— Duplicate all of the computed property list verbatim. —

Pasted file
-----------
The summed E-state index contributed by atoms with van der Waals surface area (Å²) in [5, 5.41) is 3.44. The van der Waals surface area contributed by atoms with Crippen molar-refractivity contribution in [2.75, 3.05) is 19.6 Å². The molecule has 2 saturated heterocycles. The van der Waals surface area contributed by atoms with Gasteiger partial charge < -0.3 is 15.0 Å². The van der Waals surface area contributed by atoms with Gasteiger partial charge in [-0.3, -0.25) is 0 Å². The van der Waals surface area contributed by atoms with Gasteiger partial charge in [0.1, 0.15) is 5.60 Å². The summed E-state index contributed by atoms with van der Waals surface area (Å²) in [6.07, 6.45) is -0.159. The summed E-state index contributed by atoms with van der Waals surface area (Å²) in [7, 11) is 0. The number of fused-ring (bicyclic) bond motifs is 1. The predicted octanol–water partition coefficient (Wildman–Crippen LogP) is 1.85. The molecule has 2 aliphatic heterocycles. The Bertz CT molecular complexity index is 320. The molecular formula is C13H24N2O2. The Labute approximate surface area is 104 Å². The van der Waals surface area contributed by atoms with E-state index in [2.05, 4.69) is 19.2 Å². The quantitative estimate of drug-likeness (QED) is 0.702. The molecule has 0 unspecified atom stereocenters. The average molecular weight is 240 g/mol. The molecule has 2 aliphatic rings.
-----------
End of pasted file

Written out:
The summed E-state index contributed by atoms with van der Waals surface area (Å²) in [5, 5.41) is 3.44. The van der Waals surface area contributed by atoms with Crippen molar-refractivity contribution in [2.75, 3.05) is 19.6 Å². The molecule has 2 saturated heterocycles. The van der Waals surface area contributed by atoms with Gasteiger partial charge < -0.3 is 15.0 Å². The van der Waals surface area contributed by atoms with Gasteiger partial charge in [-0.3, -0.25) is 0 Å². The van der Waals surface area contributed by atoms with Gasteiger partial charge in [0.1, 0.15) is 5.60 Å². The summed E-state index contributed by atoms with van der Waals surface area (Å²) in [6.07, 6.45) is -0.159. The summed E-state index contributed by atoms with van der Waals surface area (Å²) in [7, 11) is 0. The number of fused-ring (bicyclic) bond motifs is 1. The predicted octanol–water partition coefficient (Wildman–Crippen LogP) is 1.85. The molecule has 2 aliphatic heterocycles. The Bertz CT molecular complexity index is 320. The molecular formula is C13H24N2O2. The Labute approximate surface area is 104 Å². The van der Waals surface area contributed by atoms with E-state index in [2.05, 4.69) is 19.2 Å². The quantitative estimate of drug-likeness (QED) is 0.702. The molecule has 0 unspecified atom stereocenters. The average molecular weight is 240 g/mol. The molecule has 2 aliphatic rings.